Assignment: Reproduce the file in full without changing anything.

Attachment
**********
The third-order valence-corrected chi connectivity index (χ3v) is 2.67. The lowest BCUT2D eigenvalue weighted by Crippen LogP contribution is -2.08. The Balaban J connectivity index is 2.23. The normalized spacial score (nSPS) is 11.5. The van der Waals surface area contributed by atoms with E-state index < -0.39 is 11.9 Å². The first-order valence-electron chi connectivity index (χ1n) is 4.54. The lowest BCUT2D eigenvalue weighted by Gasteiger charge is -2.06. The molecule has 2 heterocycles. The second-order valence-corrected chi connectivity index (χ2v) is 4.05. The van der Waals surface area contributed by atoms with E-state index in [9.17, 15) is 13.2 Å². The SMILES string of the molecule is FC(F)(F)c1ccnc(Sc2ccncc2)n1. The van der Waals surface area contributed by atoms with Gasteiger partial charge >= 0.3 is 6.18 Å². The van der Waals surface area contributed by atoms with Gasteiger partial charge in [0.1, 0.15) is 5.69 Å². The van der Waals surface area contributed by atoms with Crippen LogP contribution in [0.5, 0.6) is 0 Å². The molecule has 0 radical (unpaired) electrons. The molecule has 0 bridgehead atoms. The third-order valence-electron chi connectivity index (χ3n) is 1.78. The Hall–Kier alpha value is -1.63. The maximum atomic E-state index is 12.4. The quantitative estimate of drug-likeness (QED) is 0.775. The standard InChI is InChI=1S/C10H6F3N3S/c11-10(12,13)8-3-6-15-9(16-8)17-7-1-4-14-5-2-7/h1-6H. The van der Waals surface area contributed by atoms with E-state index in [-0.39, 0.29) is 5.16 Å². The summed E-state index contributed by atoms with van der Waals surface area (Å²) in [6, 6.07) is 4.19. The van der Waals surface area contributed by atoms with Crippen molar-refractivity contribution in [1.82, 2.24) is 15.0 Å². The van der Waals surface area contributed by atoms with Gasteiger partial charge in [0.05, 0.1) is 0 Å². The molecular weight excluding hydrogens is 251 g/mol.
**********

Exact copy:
The third-order valence-corrected chi connectivity index (χ3v) is 2.67. The lowest BCUT2D eigenvalue weighted by Crippen LogP contribution is -2.08. The Balaban J connectivity index is 2.23. The normalized spacial score (nSPS) is 11.5. The van der Waals surface area contributed by atoms with E-state index < -0.39 is 11.9 Å². The first-order valence-electron chi connectivity index (χ1n) is 4.54. The lowest BCUT2D eigenvalue weighted by Gasteiger charge is -2.06. The molecule has 2 heterocycles. The second-order valence-corrected chi connectivity index (χ2v) is 4.05. The van der Waals surface area contributed by atoms with E-state index in [9.17, 15) is 13.2 Å². The SMILES string of the molecule is FC(F)(F)c1ccnc(Sc2ccncc2)n1. The van der Waals surface area contributed by atoms with Gasteiger partial charge >= 0.3 is 6.18 Å². The van der Waals surface area contributed by atoms with Gasteiger partial charge in [0.1, 0.15) is 5.69 Å². The van der Waals surface area contributed by atoms with Crippen LogP contribution in [0.5, 0.6) is 0 Å². The molecule has 0 radical (unpaired) electrons. The molecule has 0 bridgehead atoms. The third-order valence-electron chi connectivity index (χ3n) is 1.78. The Hall–Kier alpha value is -1.63. The maximum atomic E-state index is 12.4. The quantitative estimate of drug-likeness (QED) is 0.775. The standard InChI is InChI=1S/C10H6F3N3S/c11-10(12,13)8-3-6-15-9(16-8)17-7-1-4-14-5-2-7/h1-6H. The van der Waals surface area contributed by atoms with E-state index in [-0.39, 0.29) is 5.16 Å². The summed E-state index contributed by atoms with van der Waals surface area (Å²) in [6, 6.07) is 4.19. The van der Waals surface area contributed by atoms with Crippen molar-refractivity contribution in [1.82, 2.24) is 15.0 Å². The van der Waals surface area contributed by atoms with Gasteiger partial charge in [0.05, 0.1) is 0 Å². The molecular weight excluding hydrogens is 251 g/mol.